The drop off and collection point is at the covered area at the rear of the nursery. Parents will not be permitted into the nursery building. 
Children must not arrive before their allocated time.  

Please note-  Nursery children should have a change of clothes in a draw string bag (which remains in school) in case of toileting accidents. These clothes do not need to be regulation uniform. The bag should clearly be marked with your child’s name in large writing on the outside. 
No bags, car seats or other belongings for after- school arrangements (such as day care) can be left at school. Parents in such circumstances should make other arrangements. 

 

PPE

Appropriate PPE for staff and all necessary hand sanitisation, etc., will be provided by the Education Authority to all schools. Staff will also have gloves and aprons and it is up to staff if they choose to wear these. You should prepare your child that their teacher may have a mask, gloves and an apron on.  Staff will be instructed to wear PPE for delivering close-contact first aid or intimate care;
All pupils and staff will have to use soap upon entering and exiting the building. 

Managing Sickness

As our priority during this pandemic is to keep children and staff safe, we must implement much more strict procedures for managing sickness:
a. If a child feels unwell in any way, do not send them to school;
b. If a child has arrived in school and feels unwell in any way, we will phone parents to collect them immediately;
c. If a child has a cold or a cough they should be kept at home.  If a child is in school with a cough or cold they will be sent home immediately, even if they feel well;
d. Parents must make arrangements for such eventualities.
 

Good Hygiene

Now is the time to start getting your child prepared for nursery. Teaching your child to properly blow their nose and wash their hands is essential. Your child should be taught to dispose of dirty tissues and not put them in their pocket or up their sleeve. 
Below are some online stories which you can use to teach your child about good hygiene. 

Germs are not for Sharing!

Noses are not for Picking!

Practice, Practice and More Practice develops Independence!

A big part of our nursery curriculum is to develop confident, independent learners. This year more than ever it’s important that children come to nursery with well developed self help skills. Now is the time to get practising!

 

1-Your child should be fully toilet trained. They should be able to take down and pull back up their underwear and be able to clean themselves at the toilet.  They should also be taught to flush.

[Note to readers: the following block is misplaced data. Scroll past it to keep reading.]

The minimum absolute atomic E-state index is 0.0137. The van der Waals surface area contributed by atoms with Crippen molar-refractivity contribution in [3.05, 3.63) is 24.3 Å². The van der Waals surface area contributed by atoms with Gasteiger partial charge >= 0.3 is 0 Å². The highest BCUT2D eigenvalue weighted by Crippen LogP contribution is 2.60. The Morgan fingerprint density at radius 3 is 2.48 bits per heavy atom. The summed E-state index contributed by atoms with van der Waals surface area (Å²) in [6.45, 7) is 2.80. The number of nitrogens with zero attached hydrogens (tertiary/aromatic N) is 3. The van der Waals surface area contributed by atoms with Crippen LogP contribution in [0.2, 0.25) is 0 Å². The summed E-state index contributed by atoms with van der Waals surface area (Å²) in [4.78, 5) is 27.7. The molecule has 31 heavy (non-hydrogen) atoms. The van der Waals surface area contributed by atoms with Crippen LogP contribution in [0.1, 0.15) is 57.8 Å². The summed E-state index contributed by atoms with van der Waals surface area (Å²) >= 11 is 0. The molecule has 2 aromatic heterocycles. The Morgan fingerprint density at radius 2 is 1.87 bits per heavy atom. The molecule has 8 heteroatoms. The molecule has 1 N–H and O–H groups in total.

2-Your child should be able to take off their clothes and put clean clothes back on. This is an important skill should they have a toileting accident or become wet or dirty during play. A good place to start is to teach your child how to put on and take off their pyjamas. 
 

3- Effective hand washing is essential. If hands don’t look dirty, children find it very difficult to understand the importance of washing their hands properly. Teach your child these five important steps- Wet, Lather, Wash, Rinse, Dry. 

 

4- Teach your child to cover their mouth and nose when they cough or sneeze using their arm rather than their hand. If they have used their hand, they should be taught to go and wash their hands after. 

5- Your child should be able to take off and put on their shoes and welly boots. Their are lots of tips online about how you can teach your child to identify which shoe goes on which foot. 


6- Your child should be able to take off and put on their own coat.

 

7- Your child should be able to tidy away their toys into a box. 
 

Start by looking to see what your child can do already and build on this.  Allow plenty of time for your child to complete tasks.  They will gradually speed up and become more capable. Ignore the temptation to immediately take over a task if your child is struggling. Sometimes a little more time or a few words of encouragement is all a child needs. 
 

Please note, that staff fully appreciate that children all develop at different rates. If your child is really struggling with any of the above don’t panic, but do keep practising and encouraging.

 

If you have any concerns regarding your child’s readiness for nursery I may be contacted by email. 
Joanne Hamilton